Token Maintenance : Issues for Consideration

MG v RG 2012 (2) SA 661 (KZP)

The matter of MG v RG 2012 (2) SA 661 (KZP) dealt with an appeal emanating out of an Order in the North Eastern Divorce Court (Durban) in terms of which the North Eastern Divorce Court refused inter alia to grant maintenance including token maintenance in the amount of R1.00 per annum to an applicant.

The facts of the matter were that the applicant a machinist at the time of the divorce alleged that during the marriage of 28 years duration, the respondent an alleged alcoholic and compulsive gambler had squandered a pension fund payment of approximate R1.2 million but that he was at the time of the divorce, unemployed. The applicant had claimed maintenance from the respondent in her divorce papers which had not been contested by the respondent. At the time of the divorce hearing, the applicant had in response to the Presiding Officer’s questioning indicated that she was uncertain as to the respondent’s financial state and whether he was in a position to pay the maintenance claimed . In light of the Court’s questioning hereon and in order to keep the applicant’s claim for maintenance alive, applicant’s attorney there and then amended the applicant’s prayer to a claim for token maintenance in the amount of R1.00 per annum. The attorney asked that Court make the Order and then refer the matter to the Maintenance Court for its determination hereof. This was rejected by the Court.

On appeal the High Court confirmed the legal principles that (i) a divorce dissolves the bond of marriage and that unless maintenance is granted at the time of divorce, the duty of care ceases to operate between the spouses ; (ii) the need for maintenance and its duration must be established but that an Order for token maintenance in the form of R1.00 per annum is sometimes required in order to preserve the right to claim future maintenance despite an absence of current need.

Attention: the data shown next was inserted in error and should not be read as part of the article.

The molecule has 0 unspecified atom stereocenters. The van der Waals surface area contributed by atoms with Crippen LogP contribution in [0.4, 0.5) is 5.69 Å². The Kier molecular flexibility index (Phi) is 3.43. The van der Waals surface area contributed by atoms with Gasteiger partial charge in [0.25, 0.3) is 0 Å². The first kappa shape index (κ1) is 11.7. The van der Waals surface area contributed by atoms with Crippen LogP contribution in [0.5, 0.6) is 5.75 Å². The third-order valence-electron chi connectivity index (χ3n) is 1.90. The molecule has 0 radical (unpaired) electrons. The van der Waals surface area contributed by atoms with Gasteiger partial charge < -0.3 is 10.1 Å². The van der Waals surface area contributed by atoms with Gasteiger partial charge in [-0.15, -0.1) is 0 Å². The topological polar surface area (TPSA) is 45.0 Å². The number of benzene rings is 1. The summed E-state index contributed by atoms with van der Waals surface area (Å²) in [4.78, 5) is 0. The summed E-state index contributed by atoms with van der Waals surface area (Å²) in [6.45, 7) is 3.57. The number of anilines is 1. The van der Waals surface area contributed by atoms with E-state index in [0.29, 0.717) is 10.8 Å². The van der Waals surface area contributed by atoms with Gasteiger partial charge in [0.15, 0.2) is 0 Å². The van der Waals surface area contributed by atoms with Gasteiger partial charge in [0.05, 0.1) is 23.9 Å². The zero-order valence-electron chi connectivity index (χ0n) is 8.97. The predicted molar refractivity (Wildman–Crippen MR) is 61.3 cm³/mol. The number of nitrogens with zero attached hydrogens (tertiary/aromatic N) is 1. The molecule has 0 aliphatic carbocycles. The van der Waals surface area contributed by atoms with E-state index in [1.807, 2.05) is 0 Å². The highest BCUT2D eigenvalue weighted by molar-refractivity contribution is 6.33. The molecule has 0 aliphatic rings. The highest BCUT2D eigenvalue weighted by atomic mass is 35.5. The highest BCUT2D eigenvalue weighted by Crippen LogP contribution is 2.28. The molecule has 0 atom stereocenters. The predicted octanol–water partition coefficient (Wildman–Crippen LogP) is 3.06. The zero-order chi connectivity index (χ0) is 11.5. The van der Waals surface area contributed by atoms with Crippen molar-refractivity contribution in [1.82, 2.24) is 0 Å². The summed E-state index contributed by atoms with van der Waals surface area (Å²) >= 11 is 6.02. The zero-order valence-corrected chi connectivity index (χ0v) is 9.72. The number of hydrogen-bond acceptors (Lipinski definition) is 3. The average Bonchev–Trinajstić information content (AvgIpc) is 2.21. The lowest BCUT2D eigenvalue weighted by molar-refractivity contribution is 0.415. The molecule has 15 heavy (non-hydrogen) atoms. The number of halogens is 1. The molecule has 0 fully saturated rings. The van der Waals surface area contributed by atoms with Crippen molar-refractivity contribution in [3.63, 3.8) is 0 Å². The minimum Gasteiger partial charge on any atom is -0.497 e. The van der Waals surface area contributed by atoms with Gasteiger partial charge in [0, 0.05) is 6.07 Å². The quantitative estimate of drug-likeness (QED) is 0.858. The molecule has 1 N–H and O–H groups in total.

The Court held that claims for token maintenance were recognised by Law and capable of being granted as a matter of judicial discretion, regard being had to the list of factors enumerated in Section 7(2) of the Divorce Act. The Court further confirmed the Constitutional principle that there is a duty placed on judicial officers to ensure that the rights contained in the Bill of Rights are protected, particularly in cases where, because of a particular vulnerability, those who approach the Court for relief might not fully understand their rights or the legal process and that there was is in particular, by virtue of the general circumstances of the persons who access the court, a duty on Presiding Officers in the Divorce Court to remain vigilant and ensure that sufficient and proper evidence is elicited and presented before making a decision.

The Court held that the refusal by the Presiding Officer in the matter at hand to grant an Order for token maintenance in the applicant’s favour put an end to any claim that the she could have against her spouse in the future if her circumstances changed. The Court accordingly allowed for the claim for token maintenance to succeed and stated that if the applicant’s circumstances changed in the future, she would have the right to pursue a claim for maintenance against the respondent through the Maintenance Court.

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